What did we do today? What was it like?

We drove 10 hours from Redlands to Gila. And by ‘we’ I mean Tyrel, who doesn’t sleep, get tired, bored, hungry, or grumpy.

How did I do?

Best stage yet. I peed into a Diet Dr. Pepper bottle in the back of the van without any of the bois noticing, overfilling the bottle, or exposing myself to semi-truck drivers.

Quote of the day

“Where is the cool part of the story?”

Tyrel, listening to Chaz.

“I could go for a liquor ball right now”

Chaz, nostalgic for Trailer Park Boyz signature dish.

“Jesus is watching you. Tequila > drugs”

~Random billboard right outside Palm Springs.

Rolly Gang

“Matti do you know what rolly gang means?”

“Ehhhh…as in you’re rolling with the gang?”

“No.”

“Oh.”

“Yeah”. 

“What does it mean?”

“It means you have a Rolex. Rolex = rolly. Rolly gang means you and your buddies have a Rolex.”

“Well shit.”

If you want to be fast, you've got to Bool.

Years ago I read Boyhood Racer by Mark Cavendish. Something he mentioned that I never believed is that he said lots of cyclists are fit enough to race the tour but almost none of them have the technical ability to make it even 10 km without crashing. I never believed him. Then I did Redlands, a race three levels (maybe 4?) Below the Tour and now I get it. 

Because of power meters, I think lots of up and coming dudes put out dece power in training and then think “I could hack it’ but then they get in a race, can’t race their bike, then find themselves at the back of the field clinging to the last wheel, pinned, staring at their Garmin report the power they assumed made them fast. Welcome to the NRC. 

It’s hard to get a result when you’re the last dude in a 160-person conga line. It turns out if you want to bike race fast you gotta be good at racing, or as James says, “You just gotta bool, bro.” So how do you bool? 

I have no idea. But since I’m usually the last person in the conga line, maybe take what I do and do the opposite:

Dread pain > Embrace pain

What you shouldn’t do: Not pre-commit mentally to go hard AF.

What you should do: Embrace pain, even look forward to it. I know that sounds dumb, kinda self-helpy, but I notice that my teammate Chaz before races often says, matter-of-factly, “I’m going ham today, dumb hard”, and the way he says it you know that he’s pre-commiting to absolutely butchering himself.   

Why tho?: Because at the start of the race, or when it starts hurting bad, the difference between holding a wheel that keeps you in the group or losing the wheel can depend on whether you mentally decided before the race to just freaking murder yourself. Thinking about it might take a second you don’t have to make the group.

You don’t do that? Easy for you to say. Giving “100%” is easy to read on a bumper sticker and pretend you’re that terminally unique person that really can tap into everything you have day after day in a stage race. 

Race scared > Sack up

What you shouldn’t do: Give up spots for free, stop trying to move up, hit the turns like a semi, not ceaselessly try to move up.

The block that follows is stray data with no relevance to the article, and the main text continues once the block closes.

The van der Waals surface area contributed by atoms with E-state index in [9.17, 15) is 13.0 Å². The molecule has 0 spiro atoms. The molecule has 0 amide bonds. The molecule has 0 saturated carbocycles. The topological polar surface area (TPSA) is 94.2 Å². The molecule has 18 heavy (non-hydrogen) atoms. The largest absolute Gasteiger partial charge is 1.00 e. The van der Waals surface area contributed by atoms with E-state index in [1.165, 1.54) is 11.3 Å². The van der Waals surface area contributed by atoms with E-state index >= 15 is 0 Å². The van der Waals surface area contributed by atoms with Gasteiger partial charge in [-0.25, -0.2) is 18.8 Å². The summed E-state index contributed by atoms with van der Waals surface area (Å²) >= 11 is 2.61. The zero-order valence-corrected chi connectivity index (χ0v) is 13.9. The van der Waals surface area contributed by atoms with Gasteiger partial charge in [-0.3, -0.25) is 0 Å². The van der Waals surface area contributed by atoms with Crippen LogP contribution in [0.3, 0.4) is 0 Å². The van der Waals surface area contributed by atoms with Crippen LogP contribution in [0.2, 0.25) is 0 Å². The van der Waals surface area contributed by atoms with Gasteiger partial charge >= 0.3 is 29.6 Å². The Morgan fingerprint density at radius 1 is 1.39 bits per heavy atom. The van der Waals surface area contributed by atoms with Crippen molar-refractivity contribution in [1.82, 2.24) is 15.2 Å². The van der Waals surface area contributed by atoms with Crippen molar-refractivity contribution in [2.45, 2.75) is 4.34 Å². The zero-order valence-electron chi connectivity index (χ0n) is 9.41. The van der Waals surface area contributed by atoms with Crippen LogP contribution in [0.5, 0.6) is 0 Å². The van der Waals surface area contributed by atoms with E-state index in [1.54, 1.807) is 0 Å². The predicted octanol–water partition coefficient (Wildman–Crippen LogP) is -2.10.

What you should do: You gotta have sand. I don’t think there’s any way around this in bike racing, but the higher up you get the faster it is, the more people there are, and the more comfortable you have to be taking lines, chances, and moves the part of you that doesn’t want to die really doesn’t enjoy. 

Ironically, I think the less you think, the better. If you think about your nerve, you lose them. 

Why tho?  High-level bike racing is in some ways a game of chicken. If you blink first, well, you’ll lose. 

You don’t do that? Yeah, I get scared. 

Give up > Keep killing yourself

What you shouldn’t do: When you look at a race profile you think the move is going to go on the hill or some corner at some predictable point so you’re mentally not prepared to box yourself on some random section when it’s not supposed to be hard and you get dropped. 

What you should do: Don’t just be prepared, but expect the race to get dumb hard at any time and to give everything you have to stay on. 

Why tho? Maybe it’s just me, but sometimes it’s a shock when you’re in the first 20 minutes of a 95 miles race and the entire field is strung out and you’re in the draft doing 380+ for 20 minutes. You think, ‘shit, we’re not even a lap in and I want to die, I can’t hack this shit.”

Maybe. Or maybe if you just hang on, you’ll make It through this moment. And maybe you’ll remember to eat, move up a bit, and keep repeating this for the entire 95 miles race and end up doing better than you thought you would even though four hours earlier you thought you might not even make it through the first 20 minutes.

You don’t do that? I actually do, but it’s still hard for me to believe.

Imposter syndrome > Just go hard

What you shouldn’t do. Think you don’t belong in a field. 

What you should do Just go hard.

Why tho? If you think you don’t belong you’ll race like you don’t belong. Maybe you don’t, but you shouldn’t just check yourself out, your legs should.

You don’t do that? Yep. I struggle to believe in myself even when I have reasons to. 

In Summary

Why you need to bool: Actual racing is as much about booling as it is about watts.

How do you bool? Don’t overthink it; just go ham.

 

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